July 8, 2016

Editorial

Relying on our consciences, and forming them well

How do you make your moral decisions?

A recent survey by the Pew Research Center found that most Catholics rely on their consciences when considering moral questions. Seventy-three percent said that they rely on their consciences a great deal, and an additional 18 percent said they rely on their consciences some. Only 9 percent said that they don’t rely on their consciences. (One has to wonder what they do rely on.)

The result of the survey is good news because the Catechism of the Catholic Church says, “A human being must always obey the certain judgment of his conscience” (#1790), and “In all he says and does, man is obliged to follow faithfully what he knows to be just and right. It is by the judgment of his conscience that man perceives and recognizes the prescriptions of the divine law” (#1778).

Pope Francis spoke about conscience a lot in his apostolic exhortation “Amoris Laetitia” (“The Joy of Love”). He mentioned conscience 14 times when writing about what the Church should do about Catholics who are not living in ideal marriage situations.

For example, he wrote, “Recognizing the influence of such concrete factors, we can add that individual conscience needs to be better incorporated into the Church’s praxis in certain situations which do not objectively embody our understanding of marriage. Naturally, every effort should be made to encourage the development of an enlightened conscience, formed and guided by the responsible and serious discernment of one’s pastor, and to encourage an ever greater trust in God’s grace” (#303).

Note that the pope spoke of “an enlightened conscience.” The catechism speaks of “a well-formed conscience.” Unfortunately, for too many people today, following one’s conscience has come to mean the freedom to act as one thinks best, each person choosing his or her own ideas of morality: “If it feels good to me, it must be OK.”

This is almost synonymous with relativism, the belief that there is no such thing as absolute truth, that truth is relative. What is true for you might not be true for me. We see the results of such a philosophy in our society’s embrace of absolute tolerance. Today’s capital sin seems to be intolerance.

Harvey Cox taught Harvard University undergraduates a course in “Jesus as a moral teacher” for about 20 years. In his book When Jesus Came to Harvard, Cox says that, in his discussions with his students, he learned that the virtue his students valued most was tolerance. They loathed being looked upon as judgmental.

They were, he said, “benevolent but uncomfortable relativists.” However, he wrote, “I was glad they were coming to realize that a nation with 250 million separate moral codes is an impossibility, and a world with six billion individuals each doing his or her own thing would become unlivable.”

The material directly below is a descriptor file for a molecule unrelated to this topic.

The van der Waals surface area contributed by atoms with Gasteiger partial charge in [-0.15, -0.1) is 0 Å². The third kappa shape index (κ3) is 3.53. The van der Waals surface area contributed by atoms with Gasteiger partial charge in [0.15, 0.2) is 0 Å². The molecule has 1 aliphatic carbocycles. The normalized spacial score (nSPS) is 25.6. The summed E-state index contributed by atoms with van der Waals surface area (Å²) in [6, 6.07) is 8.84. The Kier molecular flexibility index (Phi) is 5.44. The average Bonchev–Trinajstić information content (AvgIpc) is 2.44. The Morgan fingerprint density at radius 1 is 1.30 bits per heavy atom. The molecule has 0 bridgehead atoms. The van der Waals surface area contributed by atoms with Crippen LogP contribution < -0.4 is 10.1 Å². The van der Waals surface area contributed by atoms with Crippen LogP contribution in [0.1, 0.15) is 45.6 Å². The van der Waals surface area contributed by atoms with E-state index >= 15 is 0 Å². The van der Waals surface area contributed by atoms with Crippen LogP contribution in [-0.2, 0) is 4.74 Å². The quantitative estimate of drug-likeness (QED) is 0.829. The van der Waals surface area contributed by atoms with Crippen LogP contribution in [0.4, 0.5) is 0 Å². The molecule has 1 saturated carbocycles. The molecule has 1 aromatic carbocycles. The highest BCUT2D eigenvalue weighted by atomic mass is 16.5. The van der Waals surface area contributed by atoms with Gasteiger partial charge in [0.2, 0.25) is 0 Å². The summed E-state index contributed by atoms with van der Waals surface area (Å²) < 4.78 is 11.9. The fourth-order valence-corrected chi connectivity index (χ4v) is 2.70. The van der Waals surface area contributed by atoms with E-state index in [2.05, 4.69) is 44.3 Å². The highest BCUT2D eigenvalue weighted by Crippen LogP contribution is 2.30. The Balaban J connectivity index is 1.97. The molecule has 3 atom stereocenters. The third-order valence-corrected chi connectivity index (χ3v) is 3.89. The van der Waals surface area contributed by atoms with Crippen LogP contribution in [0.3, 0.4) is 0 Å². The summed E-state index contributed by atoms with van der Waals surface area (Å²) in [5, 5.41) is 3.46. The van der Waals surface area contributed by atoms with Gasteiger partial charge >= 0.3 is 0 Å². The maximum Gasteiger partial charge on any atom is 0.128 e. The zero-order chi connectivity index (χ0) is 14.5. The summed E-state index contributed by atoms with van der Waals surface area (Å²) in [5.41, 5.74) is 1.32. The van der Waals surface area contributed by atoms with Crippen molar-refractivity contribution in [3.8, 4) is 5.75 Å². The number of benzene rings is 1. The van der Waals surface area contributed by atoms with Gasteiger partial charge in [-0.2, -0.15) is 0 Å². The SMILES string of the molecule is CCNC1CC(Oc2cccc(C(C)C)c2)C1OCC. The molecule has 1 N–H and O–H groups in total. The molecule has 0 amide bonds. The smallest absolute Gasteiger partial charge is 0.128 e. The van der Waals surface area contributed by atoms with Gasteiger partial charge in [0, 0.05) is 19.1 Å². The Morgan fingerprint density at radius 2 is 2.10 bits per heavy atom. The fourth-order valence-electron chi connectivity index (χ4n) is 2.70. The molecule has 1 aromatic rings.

St. John Paul II wrote about conscience in his encyclical “Veritatis Splendor” (“The Splendor of Truth”) that he issued in 1993, just after the publication of the Catechism of the Catholic Church. He said that everyone must act in accordance with the judgment of conscience, but, “Conscience does not establish the law; it bears witness to the authority of the natural law,” and “In order to have a ‘good conscience’ one must seek the truth and make one’s judgments accordingly” (#60).

The catechism devotes 27 paragraphs (1776-1802) to the conscience, including the formation of conscience. It says that “the education of the conscience is indispensable for human beings who are subjected to negative influences and tempted by sin to prefer their own judgment and to reject authoritative teachings. The education of the conscience is a lifelong task” (#1783-1784).

It also says, “A well-formed conscience is upright and truthful. It formulates its judgments according to reason, in conformity with the true good willed by the wisdom of the Creator. Everyone must avail himself of the means to form his conscience” (#1798).

A well-formed conscience is difficult to achieve, and must always be continually and prayerfully pursued. If we find ourselves at odds with the Church over some matter, our obligation is not to reject the teaching but rather seek the reasons behind the teaching and to form our conscience in conformity with the Church as the most reliable authority on matters of faith and morals.

—John F. Fink

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